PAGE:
Keep the Gamma of the lens shader at 2.2 and then make sure all your bitmap textures go through a gamma node (0.454) before plugging into the shader.

This should give you much more realistic control of all your lights.
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Old 06 June 2012   #28
Yep, Kev, workflow is entirely linear. I'm using Maya 2012, so only the color swatches need be tampered with, and I'm also using a Texture Publishing style workflow whenever possible. I've studied lighting/rendering with mental ray for some time, this is just my attempt to push realism and modularity to a higher level of quality. Unfortunately, my render times are horrific right now, but I'll tune that later of course. In my daily production, rendertimes rarely exceed 20 minutes. But those are in part due to quick turnaround daily deadlines, so I have little choice but to sacrifice quality to meet them, usually.

As for what you said about using exposure and cm2 factor vs. just using indirect lighting, I'm not sure how that would work? If the lighting isn't hitting an area, no amount of post-filtering will make it do so - the dark shadows on the floor and under the wall cabinet in my previous renderings are a good example of what I mean by that. I'm using a 6/6/12 raytrace depth with 3 shadow bounces, and for Final Gather 2/2/4 and 1 secondary bounce here. In previous renders I was using 2 secondary bounces, but this made no visible impact upon testing.

After some tweaking I decided to give it a go without photon GI enabled, Final Gather only. To my surprise, the scene was much brighter without the photons! I did crank up my Portal lights multiplier a bit, but haven't touched the can light area lights at all here, only the Portals. This certainly helped with the dark shadows below the cupboards and the wall cabinetry.

Final Gather only, rendertime 2h29m (absurd!):

(click pic for full-size)

Next, I'll remodel the flooring and fix the backsplash on the countertop. Then it's back to lighting adjustments, but I would still appreciate any feedback you folks can give. Is this one better at all? More natural? It feels cartoony to me but is it a step in the right direction...?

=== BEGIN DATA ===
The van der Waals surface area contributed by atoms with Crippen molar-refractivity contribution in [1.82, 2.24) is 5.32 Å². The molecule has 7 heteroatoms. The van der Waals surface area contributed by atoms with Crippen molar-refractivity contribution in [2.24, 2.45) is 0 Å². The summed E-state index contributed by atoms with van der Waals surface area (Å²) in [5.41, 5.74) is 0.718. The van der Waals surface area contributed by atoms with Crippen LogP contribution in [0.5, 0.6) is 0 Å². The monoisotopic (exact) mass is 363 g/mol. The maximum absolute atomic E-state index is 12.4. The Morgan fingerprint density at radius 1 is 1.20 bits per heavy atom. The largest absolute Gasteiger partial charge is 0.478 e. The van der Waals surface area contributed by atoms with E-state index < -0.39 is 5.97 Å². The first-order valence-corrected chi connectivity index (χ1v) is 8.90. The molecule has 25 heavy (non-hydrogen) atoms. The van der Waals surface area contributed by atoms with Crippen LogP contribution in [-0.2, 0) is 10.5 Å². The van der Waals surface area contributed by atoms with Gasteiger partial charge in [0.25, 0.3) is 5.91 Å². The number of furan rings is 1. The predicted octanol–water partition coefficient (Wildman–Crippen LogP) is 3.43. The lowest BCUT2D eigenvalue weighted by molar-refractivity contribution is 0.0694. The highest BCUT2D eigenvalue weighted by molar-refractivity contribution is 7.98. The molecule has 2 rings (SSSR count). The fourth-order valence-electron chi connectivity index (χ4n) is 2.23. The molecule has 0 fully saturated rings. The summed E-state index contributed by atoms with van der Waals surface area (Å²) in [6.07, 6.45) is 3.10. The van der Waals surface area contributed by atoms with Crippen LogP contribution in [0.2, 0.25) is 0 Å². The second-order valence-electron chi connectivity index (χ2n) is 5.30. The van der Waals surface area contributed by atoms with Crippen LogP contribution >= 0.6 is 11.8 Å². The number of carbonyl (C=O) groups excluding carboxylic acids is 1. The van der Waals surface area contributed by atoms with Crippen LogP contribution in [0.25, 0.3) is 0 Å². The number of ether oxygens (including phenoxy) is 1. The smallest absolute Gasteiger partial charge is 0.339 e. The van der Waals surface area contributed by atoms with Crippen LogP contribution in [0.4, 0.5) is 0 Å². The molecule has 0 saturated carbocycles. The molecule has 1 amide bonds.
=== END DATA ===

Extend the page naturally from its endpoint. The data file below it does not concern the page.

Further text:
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Old 06 June 2012   #29
I think it is a step in the right direction. The relationship between the indoor lights and outdoor light contribution looks better.
But I think that rather than boost the sky light so much, better to boost the sunlight more. Unless you are going for a clouded day the areas where the sun hits inside should be much brighter and spilling lots of warm bounce all over the walls.

Here are some great examples of the contrast between sunlit and non-sunlit, and also the light that the hotspots bounces everywhere else.



Last edited by pap87 : 06 June 2012 at 06:17 AM.
 
Old 06 June 2012   #30
Two steps forward and nine steps back... I'm happy with the materials except for the flooring and stainless steel (which is at 95% happiness, perhaps a quick post effect would finish the metal off), but lighting is killing me once again.

Cranking up the physicalSky multiplier yielded "decent" results, rendertimes are still absurd but it seemed like progress. This is GI+caustics+FG:



So I thought I'd take a look without the caustics and see if it were any smoother:



Messy, messy. So I thought I'd take a look without GI or caustics at all, FG only:



As you can see, this is not working how I'd hoped! Generally a lighting solution gets a little darker with Final Gather involved, as it smooths out the GI photon messiness and helps to even things out a bit. Usually. Not this time, though!

Considering the blasphemous rendertimes I'm hitting (1½-2 hours per 100dpi frame), it seems like it may be best to export all the geometry and shaders and start over from scratch on the lighting. There are so many variables, it's just brutal to try to figure out what's what.

But I'll try one more render with this scene as it stands, with GI+caustics an NO Final Gather, and see how that turns out in the morning.